“I think the protocols that have been in place by the PA and the NFL that are up to date, that are constantly being updated for the better of safety reasons puts me in a less area of risk.”

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Jaguars practices must now be done with social distancing in mind. Pictured, Chris Conley. Mandatory Credit: Douglas DeFelice-USA TODAY Sports

Part of those protocols are helped greatly by the facility in which the Jaguars play. Not every team is housed in their stadium. That is the case however in Jacksonville, and it’s helping maintain social distancing.

“One thing the stadium has provided us is, we have four locker rooms. We can split the stadium up. We have different ways logistically where we can keep everybody safe.”

Thanks to the ability to socially distance and accommodate a larger number of people, the Jaguars are able to carry a 90 man roster for longer than normal as opposed to 80 total through training camp. With a lack of preseason games, the ability to keep guys on for a little longer for evaluation can be crucial. August 16 is the deadline to get down to the final roster, but until then Marrone says they’ll hold at 90 for as long as possible.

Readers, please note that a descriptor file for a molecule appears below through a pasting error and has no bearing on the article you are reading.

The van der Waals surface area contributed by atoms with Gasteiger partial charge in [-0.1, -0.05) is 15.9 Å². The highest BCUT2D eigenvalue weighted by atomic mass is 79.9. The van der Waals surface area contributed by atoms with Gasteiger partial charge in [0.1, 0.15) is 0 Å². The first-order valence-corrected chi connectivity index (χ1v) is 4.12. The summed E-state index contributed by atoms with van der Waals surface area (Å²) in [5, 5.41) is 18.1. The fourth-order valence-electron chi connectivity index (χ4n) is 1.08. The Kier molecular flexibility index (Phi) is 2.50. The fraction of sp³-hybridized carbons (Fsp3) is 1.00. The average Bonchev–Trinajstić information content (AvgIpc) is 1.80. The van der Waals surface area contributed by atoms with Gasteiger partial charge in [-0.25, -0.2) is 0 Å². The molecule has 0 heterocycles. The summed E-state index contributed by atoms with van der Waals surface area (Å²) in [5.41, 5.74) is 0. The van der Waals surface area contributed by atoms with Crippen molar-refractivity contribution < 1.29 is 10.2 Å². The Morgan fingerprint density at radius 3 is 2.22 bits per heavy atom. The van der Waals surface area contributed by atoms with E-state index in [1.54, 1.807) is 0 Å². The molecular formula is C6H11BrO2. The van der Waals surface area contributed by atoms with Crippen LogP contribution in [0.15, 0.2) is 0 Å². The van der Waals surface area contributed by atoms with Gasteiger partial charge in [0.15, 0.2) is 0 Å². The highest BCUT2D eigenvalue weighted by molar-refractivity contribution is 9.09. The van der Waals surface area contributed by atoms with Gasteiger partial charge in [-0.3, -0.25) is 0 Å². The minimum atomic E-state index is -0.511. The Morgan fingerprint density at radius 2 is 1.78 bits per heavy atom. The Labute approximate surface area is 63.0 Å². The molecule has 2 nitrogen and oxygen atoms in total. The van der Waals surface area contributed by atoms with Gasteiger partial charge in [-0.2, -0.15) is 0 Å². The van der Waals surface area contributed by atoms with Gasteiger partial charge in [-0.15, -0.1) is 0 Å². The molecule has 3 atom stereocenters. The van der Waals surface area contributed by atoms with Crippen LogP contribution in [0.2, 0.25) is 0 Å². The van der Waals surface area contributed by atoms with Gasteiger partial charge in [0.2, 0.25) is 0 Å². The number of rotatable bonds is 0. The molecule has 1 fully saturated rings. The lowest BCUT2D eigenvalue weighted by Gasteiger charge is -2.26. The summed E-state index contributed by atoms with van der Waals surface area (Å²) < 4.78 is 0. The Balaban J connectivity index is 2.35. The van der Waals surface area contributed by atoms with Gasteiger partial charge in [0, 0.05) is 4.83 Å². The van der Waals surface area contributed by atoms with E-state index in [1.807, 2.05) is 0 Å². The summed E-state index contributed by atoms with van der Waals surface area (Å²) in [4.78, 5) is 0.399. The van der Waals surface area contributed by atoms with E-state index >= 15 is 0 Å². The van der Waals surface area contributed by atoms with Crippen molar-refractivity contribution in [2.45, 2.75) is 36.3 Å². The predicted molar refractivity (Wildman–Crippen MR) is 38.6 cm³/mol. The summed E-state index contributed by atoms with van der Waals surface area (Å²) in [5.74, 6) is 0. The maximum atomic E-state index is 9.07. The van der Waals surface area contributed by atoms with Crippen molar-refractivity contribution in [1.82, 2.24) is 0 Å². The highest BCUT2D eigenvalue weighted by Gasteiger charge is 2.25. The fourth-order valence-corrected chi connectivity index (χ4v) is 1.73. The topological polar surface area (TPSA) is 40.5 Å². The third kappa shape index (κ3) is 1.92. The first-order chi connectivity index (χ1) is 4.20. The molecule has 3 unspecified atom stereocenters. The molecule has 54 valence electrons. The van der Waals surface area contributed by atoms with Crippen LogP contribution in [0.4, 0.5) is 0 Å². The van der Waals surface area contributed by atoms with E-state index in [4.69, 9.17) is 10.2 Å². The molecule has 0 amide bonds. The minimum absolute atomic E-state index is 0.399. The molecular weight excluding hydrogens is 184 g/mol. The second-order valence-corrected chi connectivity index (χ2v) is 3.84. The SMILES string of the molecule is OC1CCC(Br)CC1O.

“We were able to stay at 90 and get that done. So we’re gonna try to keep that going until we’re able to make a decision and we really can’t make a decision, probably until we go to Phase 2 with the young guys, which will be obviously a couple of days.”

Phase 2 involves rotating the current schedule of the day. With a roster of 90 players, the Jaguars are forced to split practices to honor the proper distancing. While the practices on the field must be held 90 minutes apart to avoid cross contamination of the groups, it’s been a smooth system according to Marrone.

“We’re gonna be able to accomplish everything that we want because we’re still at a point where, it’s not like your veteran players are out there practicing full go and your young guys are out there practicing full-go, now you gotta double dip everything and be on that field all day long. There’s two phases to it.”

Up to this point, the rookies have been in a conditioning and walk-through phase since they arrived earlier (last Tuesday, July 21). As veterans finish their initial round of COVID testing, they will transition to the walk-through phase while rookies move on to Phase 2—practices with no pads.

These are just a few of the ways the Jaguars and teams across the NFL are being welcomed back in the time of COVID-19. One could call it a new normal, but Marrone sees it another way.

“Normal is really out of the picture of the things that we’re doing.”

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Comments (3)
No. 1-1
John Shipley
John Shipley

Editor

I am fascinated to see all the different ways the 32 teams attack this training camp. Feel like each could do something radically different while all are aiming for the same results